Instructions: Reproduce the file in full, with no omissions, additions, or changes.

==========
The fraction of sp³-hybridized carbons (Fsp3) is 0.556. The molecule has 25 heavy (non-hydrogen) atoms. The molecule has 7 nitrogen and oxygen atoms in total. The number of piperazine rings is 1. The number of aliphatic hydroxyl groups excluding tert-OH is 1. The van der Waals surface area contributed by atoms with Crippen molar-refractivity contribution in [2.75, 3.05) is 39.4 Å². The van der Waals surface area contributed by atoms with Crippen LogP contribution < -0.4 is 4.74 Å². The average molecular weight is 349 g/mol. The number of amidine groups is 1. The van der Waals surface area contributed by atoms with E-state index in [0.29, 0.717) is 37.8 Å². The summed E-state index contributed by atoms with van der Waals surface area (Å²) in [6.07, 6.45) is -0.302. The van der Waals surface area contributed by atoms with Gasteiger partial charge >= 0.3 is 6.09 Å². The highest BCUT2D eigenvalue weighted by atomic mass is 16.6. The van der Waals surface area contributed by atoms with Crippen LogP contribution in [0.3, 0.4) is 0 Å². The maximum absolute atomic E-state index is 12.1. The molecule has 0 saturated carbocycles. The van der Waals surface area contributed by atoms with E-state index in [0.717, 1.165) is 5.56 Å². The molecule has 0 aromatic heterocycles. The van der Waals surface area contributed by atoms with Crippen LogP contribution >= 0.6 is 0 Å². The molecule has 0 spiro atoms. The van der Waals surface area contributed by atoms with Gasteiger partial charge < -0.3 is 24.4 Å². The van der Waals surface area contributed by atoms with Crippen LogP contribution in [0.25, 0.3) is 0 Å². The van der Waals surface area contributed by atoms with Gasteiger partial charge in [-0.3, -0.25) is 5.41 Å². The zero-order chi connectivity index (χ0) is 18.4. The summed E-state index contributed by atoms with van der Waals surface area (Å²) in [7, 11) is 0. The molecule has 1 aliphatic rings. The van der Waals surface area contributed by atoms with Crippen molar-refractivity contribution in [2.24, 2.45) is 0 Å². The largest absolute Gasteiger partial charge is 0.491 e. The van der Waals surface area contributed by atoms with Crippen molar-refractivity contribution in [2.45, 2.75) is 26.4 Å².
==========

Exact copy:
The fraction of sp³-hybridized carbons (Fsp3) is 0.556. The molecule has 25 heavy (non-hydrogen) atoms. The molecule has 7 nitrogen and oxygen atoms in total. The number of piperazine rings is 1. The number of aliphatic hydroxyl groups excluding tert-OH is 1. The van der Waals surface area contributed by atoms with Crippen molar-refractivity contribution in [2.75, 3.05) is 39.4 Å². The van der Waals surface area contributed by atoms with Crippen LogP contribution < -0.4 is 4.74 Å². The average molecular weight is 349 g/mol. The number of amidine groups is 1. The van der Waals surface area contributed by atoms with E-state index in [0.29, 0.717) is 37.8 Å². The summed E-state index contributed by atoms with van der Waals surface area (Å²) in [6.07, 6.45) is -0.302. The van der Waals surface area contributed by atoms with Gasteiger partial charge >= 0.3 is 6.09 Å². The highest BCUT2D eigenvalue weighted by atomic mass is 16.6. The van der Waals surface area contributed by atoms with Crippen LogP contribution in [0.3, 0.4) is 0 Å². The maximum absolute atomic E-state index is 12.1. The molecule has 0 saturated carbocycles. The van der Waals surface area contributed by atoms with E-state index in [0.717, 1.165) is 5.56 Å². The molecule has 0 aromatic heterocycles. The van der Waals surface area contributed by atoms with Crippen LogP contribution >= 0.6 is 0 Å². The molecule has 0 spiro atoms. The van der Waals surface area contributed by atoms with Gasteiger partial charge < -0.3 is 24.4 Å². The van der Waals surface area contributed by atoms with Crippen LogP contribution in [0.25, 0.3) is 0 Å². The van der Waals surface area contributed by atoms with Gasteiger partial charge in [-0.3, -0.25) is 5.41 Å². The zero-order chi connectivity index (χ0) is 18.4. The summed E-state index contributed by atoms with van der Waals surface area (Å²) in [7, 11) is 0. The molecule has 1 aliphatic rings. The van der Waals surface area contributed by atoms with Crippen molar-refractivity contribution in [2.24, 2.45) is 0 Å². The largest absolute Gasteiger partial charge is 0.491 e. The van der Waals surface area contributed by atoms with Crippen molar-refractivity contribution in [2.45, 2.75) is 26.4 Å².